Over at Feministe, Lauren wrote about the tendency of some (important word that is, “some”) child-free/childless feminists to look down their noses at parents, specifically at mothers. A few good sound-bytes: My identity is...
Snippet of an IM conversation with a Male Friend Who Usually Thinks He Knows Everything (MFWUTHKE). He’d just read these two posts on Maya’s site. MFWUTHKE: interesting stuff on the Maya saying NO on...
[Mary has well-behaved toddlers in public] by clear communication in advance, by making expectations understood, and by following through with firm, compassionate, consistency. The key to avoiding conflict and acrimony, and to creating a...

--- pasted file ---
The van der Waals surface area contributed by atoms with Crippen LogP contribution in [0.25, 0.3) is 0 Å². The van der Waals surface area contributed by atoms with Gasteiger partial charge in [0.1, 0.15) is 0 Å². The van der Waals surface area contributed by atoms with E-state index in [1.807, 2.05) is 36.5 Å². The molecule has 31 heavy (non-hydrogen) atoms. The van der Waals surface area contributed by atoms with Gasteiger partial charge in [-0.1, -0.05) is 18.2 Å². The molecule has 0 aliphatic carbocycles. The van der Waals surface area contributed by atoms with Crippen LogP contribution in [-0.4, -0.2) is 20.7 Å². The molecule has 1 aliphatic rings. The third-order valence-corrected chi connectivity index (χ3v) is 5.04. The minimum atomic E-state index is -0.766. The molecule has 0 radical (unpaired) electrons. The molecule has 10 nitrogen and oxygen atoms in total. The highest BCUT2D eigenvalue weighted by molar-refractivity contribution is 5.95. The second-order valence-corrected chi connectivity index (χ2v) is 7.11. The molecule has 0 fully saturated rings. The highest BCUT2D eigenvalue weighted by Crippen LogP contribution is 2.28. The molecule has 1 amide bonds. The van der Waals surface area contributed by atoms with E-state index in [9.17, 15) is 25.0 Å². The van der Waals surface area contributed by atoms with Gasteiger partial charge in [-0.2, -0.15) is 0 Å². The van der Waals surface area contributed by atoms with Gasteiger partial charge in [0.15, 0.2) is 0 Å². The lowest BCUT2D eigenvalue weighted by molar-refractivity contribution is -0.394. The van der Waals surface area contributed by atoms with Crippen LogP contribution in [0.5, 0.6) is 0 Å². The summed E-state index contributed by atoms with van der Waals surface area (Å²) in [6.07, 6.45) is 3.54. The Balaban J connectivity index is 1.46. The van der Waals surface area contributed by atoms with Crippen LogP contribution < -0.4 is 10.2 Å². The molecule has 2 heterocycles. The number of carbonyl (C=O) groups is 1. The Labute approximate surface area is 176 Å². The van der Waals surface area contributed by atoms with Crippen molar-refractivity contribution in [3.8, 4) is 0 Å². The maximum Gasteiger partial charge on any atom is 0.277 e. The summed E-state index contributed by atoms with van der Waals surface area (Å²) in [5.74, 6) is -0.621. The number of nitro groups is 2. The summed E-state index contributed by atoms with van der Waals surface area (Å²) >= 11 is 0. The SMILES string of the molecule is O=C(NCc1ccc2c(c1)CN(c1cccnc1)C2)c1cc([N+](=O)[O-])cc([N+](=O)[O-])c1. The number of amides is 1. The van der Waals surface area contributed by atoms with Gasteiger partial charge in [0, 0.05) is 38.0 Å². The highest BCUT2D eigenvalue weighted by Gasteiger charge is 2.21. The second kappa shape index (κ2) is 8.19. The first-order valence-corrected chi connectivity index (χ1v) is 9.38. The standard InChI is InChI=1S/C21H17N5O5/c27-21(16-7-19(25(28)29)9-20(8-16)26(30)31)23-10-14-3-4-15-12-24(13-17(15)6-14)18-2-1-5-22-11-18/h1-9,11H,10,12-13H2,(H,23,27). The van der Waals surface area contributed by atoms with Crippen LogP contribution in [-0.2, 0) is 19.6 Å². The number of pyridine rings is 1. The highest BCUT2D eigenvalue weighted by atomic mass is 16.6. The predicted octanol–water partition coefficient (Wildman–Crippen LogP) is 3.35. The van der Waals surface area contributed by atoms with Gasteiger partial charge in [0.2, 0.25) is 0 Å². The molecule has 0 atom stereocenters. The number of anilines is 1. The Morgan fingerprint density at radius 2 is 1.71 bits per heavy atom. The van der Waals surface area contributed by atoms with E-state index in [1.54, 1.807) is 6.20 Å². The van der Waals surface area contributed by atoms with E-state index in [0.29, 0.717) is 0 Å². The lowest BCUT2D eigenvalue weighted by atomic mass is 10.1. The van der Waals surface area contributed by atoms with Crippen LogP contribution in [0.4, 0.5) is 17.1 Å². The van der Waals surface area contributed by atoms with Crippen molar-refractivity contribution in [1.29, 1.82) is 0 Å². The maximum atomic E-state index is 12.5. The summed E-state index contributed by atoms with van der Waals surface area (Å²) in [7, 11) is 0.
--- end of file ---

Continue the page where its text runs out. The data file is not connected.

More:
Allison Los Alamos, NM
After a childhood of immersion in my family's religious tradition, I hit college and my first true experience with the question, "why?" Why did I believe as I did? If I thought about it, I had no idea. So, I spent the next ten years not thinking about it.
Once I hit 30, I began asking myself that question all over again. A few years later, I woke one day to realize that I simply didn't believe. For many reasons, I am a much happier (and more emotionally healthy) person having let go of god. There are still days that I wish god did exist. It would be a relief to relinquish responsibility to a greater power.
But, even better, I can see life for what it is, and work with reality. That's more powerful than any god could hope to be.